Fan Ho – 9 Composition Techniques. Part Three.

5. Look for Angles that are Not Ninety Degrees. The Beauty of 120 Degrees.

Ninety degree angles naturally appear everywhere. Fan Ho often created images using angles other than ninety degrees, often approximating 120 degrees.

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Angles other than ninety are unexpected and more interesting. The angles of the shadows in this image are much wider than ninety, giving a more diagonal feel to the lines rather than the straight line feel of ninety degree angles.

The repetition of the Light Edges are combined with Long Shadows to highlight the single subject, and then move the eye across to the two subjects towards the bottom right of the image – at least, that is how my eye moves across this image!

 

6. Top and Bottom Frame Composition.

Like most photographers, I am guilty of not considering the whole frame when composing images. It is a difficult trap to escape from – gravity pulls most compositions to centre middle of the frame. One of the most important steps a person with an inspiration to improve is to start putting the subject in frame off centre – normally using the rule of thirds.

Fan Ho often uses unexpected portions of the frame to build an image. His use of the Top and Bottom Frame of the image is a lesson in seeing possibilities.

Most compositions focus on the bottom third of the image, whereas Ho balances compositions with objects at the top and bottom of the frame. Hong Kong is a particularly cool place to explore this compositional technique – there are things hanging over the narrow streets and laneways everywhere.

All three compositions feature a key point of interest in the top third of the frame. Keep looking towards the top of each of your frames when composing.

Whilst there are not the same crowded narrow streets in Melbourne, or in most cities for that matter, actively considering options in the Top Frame can produce great results.

 

7. High and Low Perspectives

Most photographs are taken from a height of somewhere between 5ft and 6ft. The perspective of the world at the height of the human head is something most of us experience every day. Changing the perspective from which you take a shot – getting higher or lower than you would normally expect to view a subject from – is an easy way to increase interest in a composition. The advice “to get down low to the same level of a toddler” when taking a portrait of a kid can also be applied to street photography.

We see the world everyday from the same height. Changing where a composition is viewed from presents a new side or way of understanding the scene.

In the first image, Ho has lowered the camera to close to, or at floor level. This changes the angle at which we see the main subject in the centre of the frame to a “bottom up” perspective. It also shifts the relationship the main subject has with the “Light Funnel” (more to come on Light Funnels) behind him. The view is subtly different from what the eye would expect at head height, and contributes to the interest in the composition.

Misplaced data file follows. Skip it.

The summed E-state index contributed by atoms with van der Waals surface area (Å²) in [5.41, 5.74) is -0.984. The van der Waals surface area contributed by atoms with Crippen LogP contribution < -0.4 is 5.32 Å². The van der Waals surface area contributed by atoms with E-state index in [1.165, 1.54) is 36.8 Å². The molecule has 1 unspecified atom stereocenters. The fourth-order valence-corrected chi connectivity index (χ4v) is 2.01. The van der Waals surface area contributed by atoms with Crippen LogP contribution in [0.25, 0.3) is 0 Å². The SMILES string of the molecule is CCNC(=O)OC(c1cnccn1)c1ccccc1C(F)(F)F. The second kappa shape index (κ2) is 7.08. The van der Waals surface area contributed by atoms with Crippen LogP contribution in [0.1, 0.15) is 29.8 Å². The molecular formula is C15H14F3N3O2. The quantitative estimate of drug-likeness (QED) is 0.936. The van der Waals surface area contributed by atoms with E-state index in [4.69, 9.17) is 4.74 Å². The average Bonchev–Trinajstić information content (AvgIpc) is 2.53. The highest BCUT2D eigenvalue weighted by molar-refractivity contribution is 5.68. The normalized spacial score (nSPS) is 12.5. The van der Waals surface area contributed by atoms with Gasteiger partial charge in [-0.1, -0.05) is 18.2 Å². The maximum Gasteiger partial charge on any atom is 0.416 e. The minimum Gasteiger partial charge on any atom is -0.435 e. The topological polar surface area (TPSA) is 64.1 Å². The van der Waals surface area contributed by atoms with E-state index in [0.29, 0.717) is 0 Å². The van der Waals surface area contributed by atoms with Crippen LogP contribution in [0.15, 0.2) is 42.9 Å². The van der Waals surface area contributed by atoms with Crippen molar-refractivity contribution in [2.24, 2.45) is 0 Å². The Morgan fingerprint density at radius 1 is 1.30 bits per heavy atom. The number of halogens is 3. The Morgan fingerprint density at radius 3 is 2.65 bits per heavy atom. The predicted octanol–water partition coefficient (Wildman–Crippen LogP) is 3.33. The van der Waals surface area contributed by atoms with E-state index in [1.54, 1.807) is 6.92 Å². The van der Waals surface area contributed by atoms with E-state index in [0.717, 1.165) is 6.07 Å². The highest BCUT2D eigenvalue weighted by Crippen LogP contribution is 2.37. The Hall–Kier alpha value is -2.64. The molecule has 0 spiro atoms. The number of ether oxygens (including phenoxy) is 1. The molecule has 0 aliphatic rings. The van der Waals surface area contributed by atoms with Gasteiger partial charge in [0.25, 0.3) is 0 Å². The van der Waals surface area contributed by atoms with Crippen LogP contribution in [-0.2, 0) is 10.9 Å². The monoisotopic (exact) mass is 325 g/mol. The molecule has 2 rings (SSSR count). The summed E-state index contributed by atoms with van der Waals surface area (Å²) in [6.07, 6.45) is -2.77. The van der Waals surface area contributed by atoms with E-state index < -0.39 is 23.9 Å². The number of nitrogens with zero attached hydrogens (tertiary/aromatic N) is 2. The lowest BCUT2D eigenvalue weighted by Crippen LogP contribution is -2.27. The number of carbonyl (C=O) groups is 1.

The second image has also been taken from a Low Perspective, from the bottom of the stairs. Getting lower on this shot helps Ho backlight the subjects and frame them to some degree using the Top Frame fabrics hung over the lane, and the darker bottom stairs in the Bottom Frame.

The third image uses a very simple technique of just shooting from the bottom of a set of stairs. Instead of pointing the camera upwards, just shoot straight ahead – the lens should be at shoe height for subjects. A perspective you don’t naturally see.

The final image is an example of getting up high and shooting down to create interest. There is also use of Ho’s trademark Long Shadow technique. There is also some Escher-style confusion created by the perspective. It takes a moment or two to orient your view of the image.

To start recognising High and Low Perspective opportunities, look for stairs and overpasses. I suspect the first shot was taken from a standing position on a lower set of stairs Ho had positioned himself on, “camping” for the right composition to present itself. Stop a metre or two from the top of a set of stairs and see if an opportunity presents itself to you.

Part One is here.

Part Two

Part Four

All images featured in this post are the copyright works of photographer Fan Ho.

Fan Ho’s Website is Here.

Buy Fan Ho’s “Hong Kong Yesterday” Here.

 

Trackbacks/Pingbacks

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